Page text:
Distinctly Dunkirk

Tim Pauszek, a graduate of Dunkirk High School class of 2010, is an artist with a creative outlook rooted in his experiences in Dunkirk. Lake Erie and the outdoors were a big part of his life as were members of his family, including his dad, his uncle “Eug” and his grandfathers.

Reflecting a family life that included fishing, experience with local clubs and “cock and bull” stories, his handcarved wood block and screen prints display not only artistic talent but also some subtle humor.

“There were lots of stories with the family,” he said, “And I guess you could say the stories were exaggerated.”

For example, one of his prints, “The Day I Almost Drained Lake Erie” relates to a day in his childhood when he caught his fishing line on something and couldn’t pull it loose. He was told by family he probably hooked the stopper to Lake Erie. If he pulled too hard the lake might drain and he would get into trouble.

Another print “Grandpa Bob Loses at Sevens” a print of a glass of beer with raw eggs in it relates to a drinking game at one of the local clubs. As with most of his block prints, there is a decorative border. On this one, it is fun to recognize the symbols of four of Dunkirk’s clubs.

The one serious print in the series is a tribute to his mom, who died when he was 13. Called “Do Not Be Afraid,” it depicts her hand holding an ice cream cone in a car. Pauszek carved sunflowers for the border.

“My mother loved sunflowers,” he said.

Pauszek’s eight handcarved wood blocks, prints from the woodblocks and screen prints were recently part of an exhibit “The Basement Show” at Alfred University where he is a student set to graduate in December with a B.A. Pauszek has a double major, interdisciplinary art and chemistry.

He traces his interest in art to high school where he was taught by David Budniewski (now retired) and Jodie Korzenski. It was in high school that he learned about M.C. (Mauritis Cornelius) Escher, a Dutch graphic artist who was a printmaker. The artist’s work and technique appealed to him.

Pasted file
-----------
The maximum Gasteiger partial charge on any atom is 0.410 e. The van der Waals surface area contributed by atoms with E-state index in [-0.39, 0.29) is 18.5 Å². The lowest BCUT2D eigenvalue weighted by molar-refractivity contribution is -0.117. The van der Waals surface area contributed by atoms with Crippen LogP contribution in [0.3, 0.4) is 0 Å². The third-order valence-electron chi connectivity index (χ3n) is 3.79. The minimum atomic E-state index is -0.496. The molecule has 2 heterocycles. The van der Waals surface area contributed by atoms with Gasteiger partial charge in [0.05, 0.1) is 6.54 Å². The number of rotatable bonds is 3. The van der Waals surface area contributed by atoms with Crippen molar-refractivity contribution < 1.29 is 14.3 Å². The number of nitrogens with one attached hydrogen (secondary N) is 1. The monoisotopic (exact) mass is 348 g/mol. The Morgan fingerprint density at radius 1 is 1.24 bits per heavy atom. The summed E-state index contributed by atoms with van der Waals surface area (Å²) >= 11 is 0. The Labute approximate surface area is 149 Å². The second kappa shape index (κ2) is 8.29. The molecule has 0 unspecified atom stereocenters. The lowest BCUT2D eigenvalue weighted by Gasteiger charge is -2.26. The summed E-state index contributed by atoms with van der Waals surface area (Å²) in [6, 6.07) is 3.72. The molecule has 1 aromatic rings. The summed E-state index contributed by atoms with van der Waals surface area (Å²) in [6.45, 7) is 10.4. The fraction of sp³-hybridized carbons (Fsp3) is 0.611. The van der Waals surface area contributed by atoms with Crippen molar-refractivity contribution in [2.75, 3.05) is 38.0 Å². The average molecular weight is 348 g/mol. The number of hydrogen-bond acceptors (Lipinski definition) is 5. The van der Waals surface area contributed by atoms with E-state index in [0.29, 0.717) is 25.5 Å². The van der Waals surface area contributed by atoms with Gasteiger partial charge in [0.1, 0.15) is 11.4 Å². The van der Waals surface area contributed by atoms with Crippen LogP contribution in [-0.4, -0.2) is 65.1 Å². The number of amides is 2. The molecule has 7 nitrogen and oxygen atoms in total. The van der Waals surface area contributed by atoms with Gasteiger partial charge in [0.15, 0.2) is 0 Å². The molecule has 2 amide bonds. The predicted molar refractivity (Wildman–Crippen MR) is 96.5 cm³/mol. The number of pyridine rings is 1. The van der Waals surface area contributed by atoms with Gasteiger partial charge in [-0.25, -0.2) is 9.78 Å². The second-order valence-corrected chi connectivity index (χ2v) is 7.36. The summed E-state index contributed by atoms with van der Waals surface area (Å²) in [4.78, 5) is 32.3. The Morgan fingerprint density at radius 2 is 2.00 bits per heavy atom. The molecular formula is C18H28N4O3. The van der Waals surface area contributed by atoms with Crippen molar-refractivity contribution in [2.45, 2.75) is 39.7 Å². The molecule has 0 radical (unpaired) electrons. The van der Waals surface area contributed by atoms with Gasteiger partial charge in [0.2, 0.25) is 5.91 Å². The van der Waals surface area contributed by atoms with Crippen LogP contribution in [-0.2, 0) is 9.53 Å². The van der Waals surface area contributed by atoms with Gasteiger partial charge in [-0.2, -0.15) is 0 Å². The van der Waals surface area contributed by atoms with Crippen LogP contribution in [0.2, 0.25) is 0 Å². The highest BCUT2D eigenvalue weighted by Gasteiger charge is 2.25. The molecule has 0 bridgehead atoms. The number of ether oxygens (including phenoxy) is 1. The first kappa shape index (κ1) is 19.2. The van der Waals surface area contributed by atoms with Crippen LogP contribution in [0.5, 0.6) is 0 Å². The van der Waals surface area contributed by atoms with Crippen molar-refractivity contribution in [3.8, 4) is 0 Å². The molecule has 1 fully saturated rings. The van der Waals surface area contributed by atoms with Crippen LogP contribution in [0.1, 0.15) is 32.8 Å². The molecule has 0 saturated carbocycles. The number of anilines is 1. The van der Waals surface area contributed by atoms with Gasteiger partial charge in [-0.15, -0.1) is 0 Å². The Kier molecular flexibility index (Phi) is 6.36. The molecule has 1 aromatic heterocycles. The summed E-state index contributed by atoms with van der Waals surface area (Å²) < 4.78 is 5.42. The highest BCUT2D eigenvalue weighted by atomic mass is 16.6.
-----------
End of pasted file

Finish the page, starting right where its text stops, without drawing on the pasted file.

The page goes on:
Pauszek made his first prints in high school but said, “My first prints weren’t that good.”

He took a print class at Alfred. He created etchings which use metal plates and chemicals.

“When I came home that summer, I didn’t have the materials and they were expensive. I decided to make woodcuts,” Pauszek said. His first took the longest.

At the recent exhibit, he sold some of his prints. As is usual for woodcuts or etchings, a limited number of prints were created from each screen or woodblock.

Pauszek made a total of 800 prints, 50 from each woodcut and screen. On each print a number that is written as a fraction appears. The top number represents the sequence of the print. The bottom is the total number of prints. Thus 32/50 means the 32nd print out of a total of 50 made. He is charging $10 a print for the screen prints which are smaller, and $20 for the larger block prints.

He has created a website, bluepikepress.com, where the public can view his work and contact him. Even the website’s name reflects his knowledge of the outdoors. Blue pike was once plentiful in Lake Erie, but is now extinct.

Pauszek will leave Dunkirk on May 31. He will intern on the printmaking product line at Gamblin Artist Colors in Portland, Ore for the summer..

Eventually Pauszek would like to own a printmaking business.

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